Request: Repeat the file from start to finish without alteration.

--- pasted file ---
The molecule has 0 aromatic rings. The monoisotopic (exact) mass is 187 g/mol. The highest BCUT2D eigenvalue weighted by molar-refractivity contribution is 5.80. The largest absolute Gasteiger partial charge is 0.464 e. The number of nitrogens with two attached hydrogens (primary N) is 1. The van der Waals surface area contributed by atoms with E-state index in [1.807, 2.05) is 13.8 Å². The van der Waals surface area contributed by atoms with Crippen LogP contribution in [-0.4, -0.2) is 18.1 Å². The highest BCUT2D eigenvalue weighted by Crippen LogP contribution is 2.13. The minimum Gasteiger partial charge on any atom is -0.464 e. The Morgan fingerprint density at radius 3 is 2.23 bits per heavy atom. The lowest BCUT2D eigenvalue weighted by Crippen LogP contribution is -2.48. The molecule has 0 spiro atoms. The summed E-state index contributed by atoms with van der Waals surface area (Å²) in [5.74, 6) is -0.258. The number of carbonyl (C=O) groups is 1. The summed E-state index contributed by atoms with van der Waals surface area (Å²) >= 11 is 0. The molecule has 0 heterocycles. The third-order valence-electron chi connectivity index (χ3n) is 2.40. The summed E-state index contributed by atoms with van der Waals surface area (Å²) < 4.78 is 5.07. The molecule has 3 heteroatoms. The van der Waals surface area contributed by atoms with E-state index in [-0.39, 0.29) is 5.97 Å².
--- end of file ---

The molecule has 0 aromatic rings. The monoisotopic (exact) mass is 187 g/mol. The highest BCUT2D eigenvalue weighted by molar-refractivity contribution is 5.80. The largest absolute Gasteiger partial charge is 0.464 e. The number of nitrogens with two attached hydrogens (primary N) is 1. The van der Waals surface area contributed by atoms with E-state index in [1.807, 2.05) is 13.8 Å². The van der Waals surface area contributed by atoms with Crippen LogP contribution in [-0.4, -0.2) is 18.1 Å². The highest BCUT2D eigenvalue weighted by Crippen LogP contribution is 2.13. The minimum Gasteiger partial charge on any atom is -0.464 e. The Morgan fingerprint density at radius 3 is 2.23 bits per heavy atom. The lowest BCUT2D eigenvalue weighted by Crippen LogP contribution is -2.48. The molecule has 0 spiro atoms. The summed E-state index contributed by atoms with van der Waals surface area (Å²) in [5.74, 6) is -0.258. The number of carbonyl (C=O) groups is 1. The summed E-state index contributed by atoms with van der Waals surface area (Å²) >= 11 is 0. The molecule has 0 heterocycles. The third-order valence-electron chi connectivity index (χ3n) is 2.40. The summed E-state index contributed by atoms with van der Waals surface area (Å²) < 4.78 is 5.07. The molecule has 3 heteroatoms. The van der Waals surface area contributed by atoms with E-state index in [-0.39, 0.29) is 5.97 Å².